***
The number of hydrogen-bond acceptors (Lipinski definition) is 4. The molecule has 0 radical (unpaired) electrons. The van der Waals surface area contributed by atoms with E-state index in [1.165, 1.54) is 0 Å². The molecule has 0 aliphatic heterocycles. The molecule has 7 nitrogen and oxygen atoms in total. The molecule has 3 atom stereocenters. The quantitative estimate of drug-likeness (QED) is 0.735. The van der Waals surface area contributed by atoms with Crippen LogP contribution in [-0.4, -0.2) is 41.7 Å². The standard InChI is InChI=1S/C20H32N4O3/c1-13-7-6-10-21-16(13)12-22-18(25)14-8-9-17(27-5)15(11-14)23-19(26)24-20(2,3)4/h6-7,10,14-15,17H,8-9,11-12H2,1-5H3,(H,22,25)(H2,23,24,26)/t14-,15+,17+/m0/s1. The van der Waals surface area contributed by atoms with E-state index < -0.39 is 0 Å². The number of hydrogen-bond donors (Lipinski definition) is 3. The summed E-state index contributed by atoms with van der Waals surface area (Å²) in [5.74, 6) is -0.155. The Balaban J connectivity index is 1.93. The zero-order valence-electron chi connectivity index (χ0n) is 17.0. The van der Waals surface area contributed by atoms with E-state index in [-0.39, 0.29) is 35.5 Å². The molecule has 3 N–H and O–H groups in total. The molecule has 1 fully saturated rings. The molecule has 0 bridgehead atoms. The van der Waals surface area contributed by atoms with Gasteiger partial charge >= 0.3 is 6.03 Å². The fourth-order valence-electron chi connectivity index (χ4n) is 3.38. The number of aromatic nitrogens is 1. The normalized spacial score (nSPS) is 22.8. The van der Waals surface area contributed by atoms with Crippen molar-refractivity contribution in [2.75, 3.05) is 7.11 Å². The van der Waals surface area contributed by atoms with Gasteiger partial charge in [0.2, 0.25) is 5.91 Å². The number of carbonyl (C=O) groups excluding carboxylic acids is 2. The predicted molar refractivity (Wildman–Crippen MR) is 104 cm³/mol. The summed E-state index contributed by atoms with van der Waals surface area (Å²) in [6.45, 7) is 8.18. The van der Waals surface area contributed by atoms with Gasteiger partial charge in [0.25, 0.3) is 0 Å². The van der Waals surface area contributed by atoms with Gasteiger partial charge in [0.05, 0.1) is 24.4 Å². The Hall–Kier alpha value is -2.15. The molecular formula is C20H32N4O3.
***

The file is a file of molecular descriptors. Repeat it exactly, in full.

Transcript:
The number of hydrogen-bond acceptors (Lipinski definition) is 4. The molecule has 0 radical (unpaired) electrons. The van der Waals surface area contributed by atoms with E-state index in [1.165, 1.54) is 0 Å². The molecule has 0 aliphatic heterocycles. The molecule has 7 nitrogen and oxygen atoms in total. The molecule has 3 atom stereocenters. The quantitative estimate of drug-likeness (QED) is 0.735. The van der Waals surface area contributed by atoms with Crippen LogP contribution in [-0.4, -0.2) is 41.7 Å². The standard InChI is InChI=1S/C20H32N4O3/c1-13-7-6-10-21-16(13)12-22-18(25)14-8-9-17(27-5)15(11-14)23-19(26)24-20(2,3)4/h6-7,10,14-15,17H,8-9,11-12H2,1-5H3,(H,22,25)(H2,23,24,26)/t14-,15+,17+/m0/s1. The van der Waals surface area contributed by atoms with E-state index < -0.39 is 0 Å². The number of hydrogen-bond donors (Lipinski definition) is 3. The summed E-state index contributed by atoms with van der Waals surface area (Å²) in [5.74, 6) is -0.155. The Balaban J connectivity index is 1.93. The zero-order valence-electron chi connectivity index (χ0n) is 17.0. The van der Waals surface area contributed by atoms with E-state index in [-0.39, 0.29) is 35.5 Å². The molecule has 3 N–H and O–H groups in total. The molecule has 1 fully saturated rings. The molecule has 0 bridgehead atoms. The van der Waals surface area contributed by atoms with Gasteiger partial charge >= 0.3 is 6.03 Å². The fourth-order valence-electron chi connectivity index (χ4n) is 3.38. The number of aromatic nitrogens is 1. The normalized spacial score (nSPS) is 22.8. The van der Waals surface area contributed by atoms with Crippen molar-refractivity contribution in [2.75, 3.05) is 7.11 Å². The van der Waals surface area contributed by atoms with Gasteiger partial charge in [0.2, 0.25) is 5.91 Å². The number of carbonyl (C=O) groups excluding carboxylic acids is 2. The predicted molar refractivity (Wildman–Crippen MR) is 104 cm³/mol. The summed E-state index contributed by atoms with van der Waals surface area (Å²) in [6.45, 7) is 8.18. The van der Waals surface area contributed by atoms with Gasteiger partial charge in [0.25, 0.3) is 0 Å². The van der Waals surface area contributed by atoms with Gasteiger partial charge in [0.05, 0.1) is 24.4 Å². The Hall–Kier alpha value is -2.15. The molecular formula is C20H32N4O3.